A recent poisting on the Better Health blog recommends four books to better understanding the US healthcare system:
- Overtreated – Why Too Much Medicine Is Making Us Sicker and Poorer - a description why much medical treatment is created by inappropriate economic incentives, despiration to treat an illness, inappropriate marketing, government inventives and others.
- How Doctors Think - a fascinating description of the thought processes and factors that affect the conclusions and actions of physicians when treating patients.
- Better – A Surgeon’s Notes on Performance - one of Atul Gawande's excellent books on the practice of medicine and how it can be improved.
- Innovator’s Prescription – A Disruptive Solution for Health Care - a look at the "distuptive innovations" that may change the way that healthcare is delivered
Reviews of these books can be read on the Better Health blog and on the Amazon websites linked above. Of the four, I felt that "How Doctors Think" was exceptionally helpful not just in understanding how doctors think but in how all of us make decisions. It describes our natural thought processes, the types of errors in judgement that we can make based on our own experiences, and the ways in which these errors can affect our subsequent actions. Given this knowledge, it then presents some thought processes that we can follow to reduce the possibility of the types of errors that the author describes. It's an interesting book on human psychcology as well as physician thought processes. "Better" is the second of Gawande's three excellent books, the others being "Complications" and "The Checklist Manifesto". All of these describe his experiences as a surgical resident, and later as a practicing surgeon, and his quest to eliminate errors and improve the quality of medical care. He is a frequent author in The New Yorker and other publications, and his articles on "The Hot Spotters" and "The Bell Curve" should be required reading for everyone involved in healthcare - they are thoughtful and practical looks at significant problems in today's healthcare system. To this list I would add the following:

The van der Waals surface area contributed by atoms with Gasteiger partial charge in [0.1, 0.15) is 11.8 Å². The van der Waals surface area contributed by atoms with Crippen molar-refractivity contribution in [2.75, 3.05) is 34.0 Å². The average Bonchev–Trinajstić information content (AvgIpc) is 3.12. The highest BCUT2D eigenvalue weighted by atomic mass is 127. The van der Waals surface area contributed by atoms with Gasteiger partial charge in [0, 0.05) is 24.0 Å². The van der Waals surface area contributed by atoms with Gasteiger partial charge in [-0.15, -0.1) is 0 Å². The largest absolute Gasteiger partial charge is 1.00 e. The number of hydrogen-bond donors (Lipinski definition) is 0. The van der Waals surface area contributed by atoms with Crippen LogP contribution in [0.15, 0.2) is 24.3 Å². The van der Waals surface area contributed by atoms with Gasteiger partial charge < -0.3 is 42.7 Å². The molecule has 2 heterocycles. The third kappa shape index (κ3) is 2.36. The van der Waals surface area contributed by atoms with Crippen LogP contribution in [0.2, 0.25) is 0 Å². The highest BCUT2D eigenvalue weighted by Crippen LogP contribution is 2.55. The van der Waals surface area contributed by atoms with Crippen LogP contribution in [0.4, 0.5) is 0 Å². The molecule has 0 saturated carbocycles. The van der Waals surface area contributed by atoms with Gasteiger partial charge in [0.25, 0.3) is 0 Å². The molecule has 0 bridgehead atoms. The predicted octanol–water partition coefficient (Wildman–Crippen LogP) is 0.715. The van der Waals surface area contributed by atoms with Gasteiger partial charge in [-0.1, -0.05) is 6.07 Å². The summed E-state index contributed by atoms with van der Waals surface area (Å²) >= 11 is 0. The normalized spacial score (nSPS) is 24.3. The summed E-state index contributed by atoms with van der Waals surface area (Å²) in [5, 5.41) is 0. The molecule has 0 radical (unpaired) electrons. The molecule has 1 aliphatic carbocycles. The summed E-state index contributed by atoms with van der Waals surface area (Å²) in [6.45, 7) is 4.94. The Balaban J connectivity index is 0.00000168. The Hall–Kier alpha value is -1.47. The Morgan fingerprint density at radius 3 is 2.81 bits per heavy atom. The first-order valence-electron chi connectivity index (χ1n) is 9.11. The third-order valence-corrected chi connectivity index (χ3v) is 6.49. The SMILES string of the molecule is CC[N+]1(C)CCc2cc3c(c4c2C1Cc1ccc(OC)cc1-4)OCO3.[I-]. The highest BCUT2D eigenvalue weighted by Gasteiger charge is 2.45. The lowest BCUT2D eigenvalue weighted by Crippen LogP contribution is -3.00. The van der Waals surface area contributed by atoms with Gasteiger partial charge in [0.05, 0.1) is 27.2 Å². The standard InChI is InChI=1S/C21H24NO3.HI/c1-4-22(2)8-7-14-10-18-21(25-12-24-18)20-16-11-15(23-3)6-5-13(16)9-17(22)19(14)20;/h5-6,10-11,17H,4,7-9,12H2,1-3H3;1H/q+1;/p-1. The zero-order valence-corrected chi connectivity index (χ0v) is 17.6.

- Chaos and Organization in Healthcare - the best overall reference on the healthcare system that I've read, written by two physicians who run the Partners Healthcare System in Boston
- Population Health - Creating a Culture of Wellness - a new compendium of articles about managing the health of a population, as opposed to treating patients.
- Overdiagnosed - Making People Sick in the Pursuit of Health - a description of effectiveness - or lack thereof - and costs and negative health effects of the overuse of diagnostic and other preventive health measures.
More detailed reviews of these and other books can be found on my LinkedIn page.